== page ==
Good afternoon.

What an amazing time to get to work in education in Iowa. My wife Sarah and I continue to be provided so many blessings from Iowa. Sarah is very excited about starting the new school year as a teacher with Des Moines Public Schools and I have been so impressed with the leadership of Nancy Sebring for that district.

We come off a recent education summit here in Des Moines last week that I think set the stage for meaningful and lasting improvements for our state.

We can sometimes get caught up in arguments about the current condition of Iowa’s schools and how they might stack up in comparison to the schools here in the past, or how Iowa’s schools stack up against other states, or how our schools stack up against other nations. I will advance that while this comparative exercise is important and constructive, it is fundamentally the pushing on the wrong questions.

The right question we should be asking is “can our schools be better than they are today?” Of course, we know they can.

And if we believe that our schools can be better than they are today the next question is “how good should they be?” Of course, the only answer that this proud tradition of education in Iowa will tolerate is that these schools must be “among the best in the world.”

When you look into the eyes of the kids and the families you serve, all of you know in your hearts there is really no other morally acceptable answer.

So, I would advance that we can probably agree that our schools can be better than they are now, and we can also probably get some general agreement that we want Iowa’s schools to be among the best in the world. Agreement on these two points moves our discussion from one of a defensive posture, focused on what is or what was – to a forward focused posture, focused on what could be.

Our collective ability to undergo this paradigm shift to coming together on a plan to improve Iowa’s schools, right now and as a community, is going to make or break this effort. If we fail in this, what a tremendous opportunity we have collectively lost.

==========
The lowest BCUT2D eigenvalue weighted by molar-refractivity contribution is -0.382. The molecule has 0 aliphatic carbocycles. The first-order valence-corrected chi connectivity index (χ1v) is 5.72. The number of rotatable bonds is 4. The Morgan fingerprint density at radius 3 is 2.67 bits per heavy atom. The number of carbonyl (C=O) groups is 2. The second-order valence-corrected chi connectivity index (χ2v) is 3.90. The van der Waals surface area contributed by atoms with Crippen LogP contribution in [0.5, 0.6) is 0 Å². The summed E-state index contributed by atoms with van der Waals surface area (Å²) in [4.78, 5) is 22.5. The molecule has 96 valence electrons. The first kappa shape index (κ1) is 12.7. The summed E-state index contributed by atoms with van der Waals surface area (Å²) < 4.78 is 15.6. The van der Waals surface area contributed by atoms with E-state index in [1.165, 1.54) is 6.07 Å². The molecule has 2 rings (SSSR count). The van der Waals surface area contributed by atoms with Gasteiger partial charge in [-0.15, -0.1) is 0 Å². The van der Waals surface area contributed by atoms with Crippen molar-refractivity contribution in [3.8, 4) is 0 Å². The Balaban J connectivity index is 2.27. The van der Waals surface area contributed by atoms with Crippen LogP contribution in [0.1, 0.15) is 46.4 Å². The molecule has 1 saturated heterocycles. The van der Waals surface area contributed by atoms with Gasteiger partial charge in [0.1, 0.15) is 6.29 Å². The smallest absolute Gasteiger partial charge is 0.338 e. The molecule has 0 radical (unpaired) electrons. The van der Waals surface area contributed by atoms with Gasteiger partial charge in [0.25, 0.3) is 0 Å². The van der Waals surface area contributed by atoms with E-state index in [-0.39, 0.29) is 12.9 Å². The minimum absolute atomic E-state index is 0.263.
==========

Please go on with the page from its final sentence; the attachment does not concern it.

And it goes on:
The recent education summit raised a number of interesting policy approaches for Iowa to consider in the years ahead. Note that I said “years” because while we can and must undertake some dramatic changes that can immediately improve our schools, we learn from the highest performing systems in the world that meaningful and lasting improvement takes a focused direction and a deep and lasting commitment.

While the Governor and I are dedicated to opening a real discussion and allowing the free market of ideas to surface the best strategies for Iowa, we certainly have our priorities and we are working with and listening to people all over the state to shape and hone a blueprint for this major remodel of Iowa’s education system and I’d like to share some of the major tenets of our thinking with you today.

Let me preface any “plan” that we might design with the notion that Iowa must move from being a fractured system of schools to being a school system. For too long we have left too much to chance that each individual school district would provide a world class education to each and every student. There is a balance of state and local control that we must find and frankly, capacity needs to grow on both sides of the equation.

I will accept that the Iowa Department of Education hasn’t always been a model partner and too often we have been an impediment to meaningful improvement and change. But we are committed to getting better and I see positive changes across the organization almost daily. The truth is, for Iowa to truly be one of the finest school systems in the world, it’s going to take us all and I am committed to tending to and growing the department of education into a state agency all of you can be proud of.

The blueprint for building a world class school system for Iowa involves three main parts and I will cover them briefly with you, though we expect to issue our formal plan in mid September.

First, Iowa needs a better system of high student expectations and fair measures of those expectations. The work of the Iowa Core and its merger with the Common Core were positive steps in the right direction but we need to finish the job and get to full implementation of the Iowa Core. Every teacher in Iowa should know what their students are expected to learn and how to design curriculum and lessons to those standards. Assessments in Iowa should be aligned to those standards and provide meaningful information that captures both achievement and growth and provide information that is useful and timely for instruction.

And accountability in Iowa should be a broader concept than just results on these assessments and reflect more than just if you live in an affluent or poor zip code. Secretary Duncan has asked states to design meaningful accountability systems that meet the spirit of No Child Left Behind but define accountability and consequences in more realistic and meaningful ways. Iowa should step up to this challenge and engage in the work of designing a new accountability system as part of our efforts around ensuring we have high standards and fair measures.